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Slow Clap or Golf Clap is a sarcastic type of applause that is used to heckle a speaker or performer. On the web, the gesture is commonly expressed through text or reaction GIFs of people applauding at an even and leisurely pace.
Sarcastic clapping was parodied as early as 1991 in an Saturday Night Live skit titled “The Sarcastic Clapping Family of Southhampton.” Online, this type of sarcastic clapping was used as a text-based reaction as early as February 2003 on the alt.fan.don-n-mike newsgroup in a discussion of a different Saturday Night Live skit.
In film and television, the “slow clap” may also refer to a moment in which a single person begins clapping and, as it becomes infectious, leads to a large crowd clapping in response to an event which is often instigated by an underdog. his type of slow clap was written about as early as 2004 by late movie critic Roger Ebert, who called it an “ancient cliche.” Despite being relatively different things, the double meaning of slow clap has converged, as some reaction GIFs used in a sarcastic manner have stemmed from clips of the beginning of these enthusiastic slow claps. On January 22nd, 2007, YuppiePunk.org released a supercut of this type of clapping from film and television (shown below), showing the progression of appreciation from one person to a large crowd.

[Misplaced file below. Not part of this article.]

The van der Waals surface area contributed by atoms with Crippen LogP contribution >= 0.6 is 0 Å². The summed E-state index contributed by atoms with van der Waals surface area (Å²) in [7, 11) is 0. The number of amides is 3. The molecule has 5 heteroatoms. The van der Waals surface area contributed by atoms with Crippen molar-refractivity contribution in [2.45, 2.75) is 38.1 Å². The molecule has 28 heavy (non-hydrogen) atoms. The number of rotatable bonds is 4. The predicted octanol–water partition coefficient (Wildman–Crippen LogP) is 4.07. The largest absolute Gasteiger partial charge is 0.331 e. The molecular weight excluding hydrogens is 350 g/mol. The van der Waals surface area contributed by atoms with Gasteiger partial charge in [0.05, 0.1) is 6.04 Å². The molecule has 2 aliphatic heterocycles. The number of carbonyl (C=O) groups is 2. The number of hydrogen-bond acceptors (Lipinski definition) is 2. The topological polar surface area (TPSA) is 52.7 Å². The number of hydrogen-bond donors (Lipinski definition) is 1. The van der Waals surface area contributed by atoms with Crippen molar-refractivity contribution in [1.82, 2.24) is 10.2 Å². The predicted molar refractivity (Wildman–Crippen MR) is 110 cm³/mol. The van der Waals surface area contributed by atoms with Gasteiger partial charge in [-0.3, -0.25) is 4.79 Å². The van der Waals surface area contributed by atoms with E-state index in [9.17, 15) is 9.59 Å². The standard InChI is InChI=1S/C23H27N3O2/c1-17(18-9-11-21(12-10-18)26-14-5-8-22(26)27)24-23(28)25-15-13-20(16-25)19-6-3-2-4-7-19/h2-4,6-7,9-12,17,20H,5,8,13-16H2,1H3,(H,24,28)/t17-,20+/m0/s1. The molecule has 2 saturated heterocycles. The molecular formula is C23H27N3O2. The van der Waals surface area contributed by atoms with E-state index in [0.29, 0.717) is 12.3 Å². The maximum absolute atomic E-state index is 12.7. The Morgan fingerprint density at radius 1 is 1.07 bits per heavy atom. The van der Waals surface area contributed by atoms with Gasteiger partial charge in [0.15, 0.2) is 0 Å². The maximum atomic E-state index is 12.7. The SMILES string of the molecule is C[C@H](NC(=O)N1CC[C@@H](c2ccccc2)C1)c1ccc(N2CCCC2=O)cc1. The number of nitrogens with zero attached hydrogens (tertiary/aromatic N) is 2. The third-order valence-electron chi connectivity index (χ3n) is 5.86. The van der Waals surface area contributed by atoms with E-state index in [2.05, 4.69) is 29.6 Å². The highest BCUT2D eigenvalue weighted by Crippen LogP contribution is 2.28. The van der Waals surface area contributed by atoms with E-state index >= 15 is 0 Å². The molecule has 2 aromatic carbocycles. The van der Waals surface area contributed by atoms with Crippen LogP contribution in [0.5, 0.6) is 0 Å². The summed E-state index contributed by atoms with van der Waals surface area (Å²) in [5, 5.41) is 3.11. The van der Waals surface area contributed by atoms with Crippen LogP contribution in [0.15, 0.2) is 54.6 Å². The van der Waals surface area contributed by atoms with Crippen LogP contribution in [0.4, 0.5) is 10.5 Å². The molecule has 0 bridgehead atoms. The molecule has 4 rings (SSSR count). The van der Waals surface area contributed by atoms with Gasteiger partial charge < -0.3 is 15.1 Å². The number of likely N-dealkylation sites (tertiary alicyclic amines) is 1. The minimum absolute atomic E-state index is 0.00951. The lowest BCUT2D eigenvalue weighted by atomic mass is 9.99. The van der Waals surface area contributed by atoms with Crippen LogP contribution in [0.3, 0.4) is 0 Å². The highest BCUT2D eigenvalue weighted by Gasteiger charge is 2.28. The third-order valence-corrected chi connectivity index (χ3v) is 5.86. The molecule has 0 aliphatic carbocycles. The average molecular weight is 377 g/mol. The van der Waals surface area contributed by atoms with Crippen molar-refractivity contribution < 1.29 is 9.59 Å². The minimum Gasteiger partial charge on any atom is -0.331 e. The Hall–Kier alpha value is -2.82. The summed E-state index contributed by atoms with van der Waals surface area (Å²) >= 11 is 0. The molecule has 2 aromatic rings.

In April 2004, “slow clap” was first defined on Urban Dictionary as a sarcastic action. In February 2006, a posted on the FS Passengers forum inquired if anyone had heard a slow clap on a flight with a poor landing before. In 2008, a clip of Heath Ledger as the Joker in The Dark Knight sarcastically clapping at the news that James Gordon (Gary Oldman) would be named Police Commissioner the following day. While Ledger is shown clapping at a normal speed in the film, the footage was slowed down in trailers for dramatic effect.
Throughout 2009, the phrase “slow sarcastic clap” or “slow clap” appeared in the comments of numerous blogs and forum posts including Celebitchy, The Escapist and Xboxachievements.org. In July of that year, a poster on The Straight Dope began seeking out the origin of the enthusiastic slow clap which included discussion about the sarcastic version. Also in 2009, Yahoo! Answers posted a thorough explanation of the slow clap on their staff blog.
The Citizen Kane Clap
In 2005, a poster on the Straight Dope forums noted that the slow clap first appeared on film in the 1941 film Citizen Kane. During the film, Orson Welles’ character Charles Kane is attempting to start a round of applause for his wife after a poorly received opera performance, but he is the only person clapping (shown below). Though Kane’s intention was to cheer on his wife, it came off as a person fiercely applauding a dreadful display. The GIF has since become one of the most well-known clapping GIFs online and has been used since as early as December 2007.
On July 31st, 2011, Baltimore resident Chris Ashworth registered the domain SlowClapForCongress.com launched as a hub spot for videos of people slowly applauding politicians for finally coming to a conclusion on the 2011 debt ceiling crisis. By August 3rd, 43 videos were posted on the site leading to it being featured on TechPresident, BoingBoing and CNN that day. Also on August 3rd, the verified Twitter account for Congressman Hank Johnson’s staff tweeted that the site had been circulating around Congress. That week, the site was also featured on The Washington Post, TIME and Mediate. As of September 2013, there are more than 5,700 search results for “slow clap for Congress” on YouTube.
Google Groups Archive – alt.fan.don-n-mike: well played -sarcastic slow clap